The Riches of Chaucer: In which His Impurities Have Been Expunged, His Spelling Modernised, His Rhythm Accentuated and His Obsolete Terms Explained; Also Have Been Added a Few Explanatory Notes and a New Memoir of the Poet, Volume 1

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Page 66 - And busily gan for the soules pray Of them that gave him <25> wherewith to scholay* Of study took he moste care and heed. Not one word spake he more than was need; And that was said in form and reverence, And short and quick, and full of high sentence. Sounding in moral virtue was his speech, And gladly would he learn, and gladly teach.
Page 60 - In hope to standen in his lady's grace Embroidered was he, as it were a mead All full of freshe flowers white and red. Singing he was or fluting all the day : He was as fresh as is the month of May.
Page 238 - Such notes as, warbled to the string, Drew iron tears down Pluto's cheek, And made hell grant what love did seek. Or call up him that left half told The story of Cambuscan bold...
Page 133 - What is this world? — what asken men to have? Now with his love, now in his colde grave — Alone — withouten any company. Farewell my sweet — farewell mine Emily ! And softe take me in your armes tway For love of God, and hearkeneth what I say.
Page 80 - Who so shall telle a tale after a man, He moste reherse as neighe as ever he can : Everich word, if it be in his charge, All speke he, never so rudely and so large : Or elles he moste tellen his tale untrewe, Or feinen thinges, or finden wordes newe : He may not spare, although he were his brother, He moste as wel sayn o word as an other.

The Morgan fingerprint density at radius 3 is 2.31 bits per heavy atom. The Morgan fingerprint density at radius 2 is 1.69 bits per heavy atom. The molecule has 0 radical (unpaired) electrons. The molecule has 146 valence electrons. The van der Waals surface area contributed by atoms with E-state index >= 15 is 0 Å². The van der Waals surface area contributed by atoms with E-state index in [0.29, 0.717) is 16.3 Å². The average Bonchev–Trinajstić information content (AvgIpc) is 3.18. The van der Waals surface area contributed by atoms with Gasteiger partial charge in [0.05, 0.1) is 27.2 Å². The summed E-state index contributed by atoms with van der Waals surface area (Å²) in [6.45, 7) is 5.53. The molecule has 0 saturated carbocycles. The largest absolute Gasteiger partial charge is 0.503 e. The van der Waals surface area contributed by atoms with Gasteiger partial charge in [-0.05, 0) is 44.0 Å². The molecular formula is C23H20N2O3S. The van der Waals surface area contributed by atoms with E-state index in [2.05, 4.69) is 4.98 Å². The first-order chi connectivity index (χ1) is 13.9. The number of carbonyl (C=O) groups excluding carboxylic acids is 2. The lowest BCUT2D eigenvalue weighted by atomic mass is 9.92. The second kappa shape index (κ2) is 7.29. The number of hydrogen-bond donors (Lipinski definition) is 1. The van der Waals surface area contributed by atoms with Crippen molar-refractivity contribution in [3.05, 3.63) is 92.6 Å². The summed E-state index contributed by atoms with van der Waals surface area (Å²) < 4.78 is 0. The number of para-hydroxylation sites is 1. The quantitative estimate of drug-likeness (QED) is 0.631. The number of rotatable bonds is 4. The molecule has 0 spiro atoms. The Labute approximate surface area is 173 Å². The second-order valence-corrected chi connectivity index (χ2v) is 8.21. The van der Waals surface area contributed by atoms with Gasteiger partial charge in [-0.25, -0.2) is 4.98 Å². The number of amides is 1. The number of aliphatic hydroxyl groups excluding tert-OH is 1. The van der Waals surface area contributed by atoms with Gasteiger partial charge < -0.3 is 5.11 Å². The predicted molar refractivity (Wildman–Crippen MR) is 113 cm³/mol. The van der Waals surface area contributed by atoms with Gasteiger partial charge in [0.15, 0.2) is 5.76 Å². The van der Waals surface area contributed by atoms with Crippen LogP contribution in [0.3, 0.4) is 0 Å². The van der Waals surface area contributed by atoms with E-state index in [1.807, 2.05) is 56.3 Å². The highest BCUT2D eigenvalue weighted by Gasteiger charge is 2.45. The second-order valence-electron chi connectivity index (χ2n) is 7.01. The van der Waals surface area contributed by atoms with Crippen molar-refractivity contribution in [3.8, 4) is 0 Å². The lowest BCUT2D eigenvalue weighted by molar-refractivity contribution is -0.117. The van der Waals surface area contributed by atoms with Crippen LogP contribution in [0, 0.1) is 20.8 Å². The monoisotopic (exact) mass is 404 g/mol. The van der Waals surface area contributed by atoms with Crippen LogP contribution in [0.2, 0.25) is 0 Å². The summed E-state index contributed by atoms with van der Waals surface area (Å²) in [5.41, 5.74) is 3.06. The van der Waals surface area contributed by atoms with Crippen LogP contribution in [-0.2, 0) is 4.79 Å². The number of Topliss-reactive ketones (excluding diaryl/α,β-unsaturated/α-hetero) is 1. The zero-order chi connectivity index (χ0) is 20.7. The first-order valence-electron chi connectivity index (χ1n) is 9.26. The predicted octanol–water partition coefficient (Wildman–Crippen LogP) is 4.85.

Page 62 - A manly man, to be an abbot able. Full many a dainty horse had he in stable ; And when he rode men might his bridle hear Jingling in a whistling wind as clear And eke as loud as doth the chapel bell.
Page 169 - Danced full oft in many a greene mead. This was the old opinion, as I read : I speak of many hundred years ago ; But now can no man see none elves mo...
Page 298 - A ha the fox ! and after him they ran, And eke with staves many another man ; Ran Colle our dogge, and Talbot, and Gerlond, And Malkin, with hire distaf in hire hond ; Ran cow and calf, and eke the veray hogges So fered...
Page 4 - Every man regarded her marvellously ; the king himself could not withhold his regarding of her, for he thought that he never saw before so noble nor so fair a lady : he was stricken therewith to the heart with a sparkle of fine love, that endured long after ; he thought no lady in the world so worthy to be beloved as she.
Page 72 - Full loth were him to cursen for his tithes ; But rather would he given out of doubt Unto his poore parishens about Of his offering, and eke of his substance ; He could in little thing have suffisance : Wide was his parish, and houses far asunder...

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